We did a total re-do of our front landscaping this year, and for the first time I have Hollyhocks. I love them- purple/black with yellow centers.
I have looked in my gardening books and on the web, but I am STILL unclear about how to care for them. They are on a hill- with plenty of drainage- and they have done really well. Keeping them sprayed to keep rust away etc.
My question is -- do I cut them back after the flower stock is done blooming? Do I deadhead the pods where the flowers were? Every book- guide seems to give different suggestions.
|In the past I've cut down the long stalk once the blooming is done and the seed is set. The mound of leaves that is left over has sometimes stayed green all winter.
I have a small shredder. I shred the stalk and use the shredded material as mulch. Sometimes new hollyhocks come up where the seeds have been put downl.
It seems that the plants last several years and then don't come back up so the re-seeding helps.
|They grow like weeds around here....|
They grow like weeds around here....
|oh i love hollyhocks! i would give anything to have them...... there was a house down the road and they dug them all up to put in a new fence. they never have come back.....
they remind me of an english flower garden.......
you'll have to send pictures!
|Reason you are getting conflicting nature of the plants is they grow differently around the country.........ARGH!
In cold areas they are annuals but if protected with a nice mulch, flowering a second year is possible. The secret is a good mulch cover and a not so fridged winter.
They don't flower the first year from seed unless specially treated young plants are given a winter chill before their sale. Normally the seed germinates and a low rosette of leaves stays close to the ground, no flowers. There are some exceptions, some hollyhock will flower that first year and include the Majorettes and Pinafores.
Anyway, the second year is when they go to town. If you let some seed fall, next year you'll have the young plants down on the ground, the first year babies, and hopefully your flowering plant will flower a second time in year three. Don't expect more than 2 blooming years from plant. But if you get it, you are set. Remember those seeds from the second year? Hopefully they will flower in year 4 and the year 3 babies will flower in year 5. Now you have blooms every year!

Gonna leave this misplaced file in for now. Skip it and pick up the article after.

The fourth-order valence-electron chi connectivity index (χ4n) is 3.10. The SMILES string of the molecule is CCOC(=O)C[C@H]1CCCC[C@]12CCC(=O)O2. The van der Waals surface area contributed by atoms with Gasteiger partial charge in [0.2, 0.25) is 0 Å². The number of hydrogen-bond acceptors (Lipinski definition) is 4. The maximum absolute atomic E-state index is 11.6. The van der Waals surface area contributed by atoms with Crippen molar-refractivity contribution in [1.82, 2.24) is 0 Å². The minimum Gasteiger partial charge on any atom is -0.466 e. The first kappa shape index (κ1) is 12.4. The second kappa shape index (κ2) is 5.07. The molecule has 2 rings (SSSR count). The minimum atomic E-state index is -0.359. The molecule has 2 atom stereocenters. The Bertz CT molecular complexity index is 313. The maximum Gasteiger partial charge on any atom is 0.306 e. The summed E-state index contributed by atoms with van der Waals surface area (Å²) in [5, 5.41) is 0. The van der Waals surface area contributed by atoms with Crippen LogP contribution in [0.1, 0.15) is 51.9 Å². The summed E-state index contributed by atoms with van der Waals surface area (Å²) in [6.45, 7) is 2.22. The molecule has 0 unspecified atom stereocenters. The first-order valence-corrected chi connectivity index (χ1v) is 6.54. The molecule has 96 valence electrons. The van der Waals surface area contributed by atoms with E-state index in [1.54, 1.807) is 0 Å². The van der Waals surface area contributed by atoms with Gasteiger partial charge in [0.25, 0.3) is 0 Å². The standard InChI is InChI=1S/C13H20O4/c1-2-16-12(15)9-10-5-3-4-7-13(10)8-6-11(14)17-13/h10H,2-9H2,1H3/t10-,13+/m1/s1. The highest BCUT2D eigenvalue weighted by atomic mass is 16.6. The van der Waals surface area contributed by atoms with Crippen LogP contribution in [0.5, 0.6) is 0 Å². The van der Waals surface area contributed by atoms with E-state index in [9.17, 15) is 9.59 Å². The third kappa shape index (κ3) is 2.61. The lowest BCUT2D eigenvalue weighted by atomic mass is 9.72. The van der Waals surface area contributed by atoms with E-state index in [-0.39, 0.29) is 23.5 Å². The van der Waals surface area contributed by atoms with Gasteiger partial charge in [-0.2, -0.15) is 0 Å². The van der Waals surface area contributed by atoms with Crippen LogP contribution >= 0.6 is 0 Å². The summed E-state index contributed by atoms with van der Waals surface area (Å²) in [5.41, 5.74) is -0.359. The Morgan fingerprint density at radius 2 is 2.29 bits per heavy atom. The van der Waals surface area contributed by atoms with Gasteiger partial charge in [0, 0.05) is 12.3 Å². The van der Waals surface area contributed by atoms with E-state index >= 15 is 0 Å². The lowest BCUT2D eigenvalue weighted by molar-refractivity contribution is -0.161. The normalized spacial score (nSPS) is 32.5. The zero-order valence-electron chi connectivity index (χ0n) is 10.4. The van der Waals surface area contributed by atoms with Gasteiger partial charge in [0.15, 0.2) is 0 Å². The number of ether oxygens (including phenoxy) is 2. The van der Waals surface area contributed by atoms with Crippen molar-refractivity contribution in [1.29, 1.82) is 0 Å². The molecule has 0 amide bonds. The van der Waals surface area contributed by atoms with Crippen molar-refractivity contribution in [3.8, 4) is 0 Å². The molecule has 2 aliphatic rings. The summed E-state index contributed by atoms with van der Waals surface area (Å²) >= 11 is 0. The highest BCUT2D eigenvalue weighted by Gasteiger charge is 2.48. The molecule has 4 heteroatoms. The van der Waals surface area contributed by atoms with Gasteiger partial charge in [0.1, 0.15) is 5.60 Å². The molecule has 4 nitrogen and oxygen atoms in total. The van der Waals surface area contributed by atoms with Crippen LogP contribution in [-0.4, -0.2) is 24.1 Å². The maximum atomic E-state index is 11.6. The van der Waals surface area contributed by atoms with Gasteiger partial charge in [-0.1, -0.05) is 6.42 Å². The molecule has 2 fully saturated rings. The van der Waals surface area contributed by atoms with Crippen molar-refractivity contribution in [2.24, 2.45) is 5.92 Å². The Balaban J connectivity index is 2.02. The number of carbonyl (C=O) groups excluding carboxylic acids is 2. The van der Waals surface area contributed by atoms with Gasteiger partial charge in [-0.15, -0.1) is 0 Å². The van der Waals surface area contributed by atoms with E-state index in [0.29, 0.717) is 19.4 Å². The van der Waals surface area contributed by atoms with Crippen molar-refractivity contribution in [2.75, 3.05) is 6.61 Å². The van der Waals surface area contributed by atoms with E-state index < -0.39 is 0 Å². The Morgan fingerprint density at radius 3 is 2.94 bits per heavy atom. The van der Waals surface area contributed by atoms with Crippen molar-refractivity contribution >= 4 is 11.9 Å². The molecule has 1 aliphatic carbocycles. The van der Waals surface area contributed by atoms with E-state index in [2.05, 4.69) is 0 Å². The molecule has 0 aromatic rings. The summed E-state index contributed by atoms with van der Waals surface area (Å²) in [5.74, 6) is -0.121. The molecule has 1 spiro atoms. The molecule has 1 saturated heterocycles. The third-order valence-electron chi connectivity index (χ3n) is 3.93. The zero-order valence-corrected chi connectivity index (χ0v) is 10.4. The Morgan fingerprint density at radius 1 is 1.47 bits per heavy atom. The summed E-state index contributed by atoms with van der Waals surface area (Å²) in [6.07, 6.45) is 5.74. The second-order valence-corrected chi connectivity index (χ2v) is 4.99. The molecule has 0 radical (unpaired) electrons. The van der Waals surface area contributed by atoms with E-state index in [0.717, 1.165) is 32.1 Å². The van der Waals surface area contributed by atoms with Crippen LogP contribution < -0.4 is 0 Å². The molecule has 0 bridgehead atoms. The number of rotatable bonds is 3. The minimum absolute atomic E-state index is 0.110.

So what do we call them? Annuals.......some are, you have to know what you are buying. Biennials (2 years to bloom).....yeah a lot are like that. Perennial....short lived for sure, maybe you'll get 2 blooming years, 3 if the stars are with you. So books are confused too because depending on the soil and winter climate, they can be short lived or long.
Hollyhocks like well drained soil, they get nasty if in wet soggy soil.
|Thanks Sheepieboss!!! Now it all makes sense! Do you grow them??
I have the old fashion single variety--- and just love them. I hope I can get the "domino" effect going with them! Lots of seed seems to be dropping from the spent pods. Keep your fingers crossed!
Grandma had them all around the farm, and they always seemed in bloom. She must have had the touch!
Ali- I'll post pictures of the front landscaping. I just love the way it turned out.
|I have them too, and we love them.
They do a good job of reseeding themselves for me. I also save some seeds in the fall for reseeding in the spring for a new location or filling in bare spots in the beds. Put them in a paper bag or envelope - they will rot in plastic (voice of experience).
Also, if some reseed next spring outside the area you want them in, you can move them to other spots. Do it as soon as possible when they are very little and make sure there is plenty of soil around the roots. For some reason they aren't the easiest to transplant otherwise.
got sheep wrote:
For some reason they aren't the easiest to transplant otherwise.
I believe they have a long tap root and if its disturbed they aren't happy - which is why you can buy started plants and plant them from a cell, but not easily translpant them.
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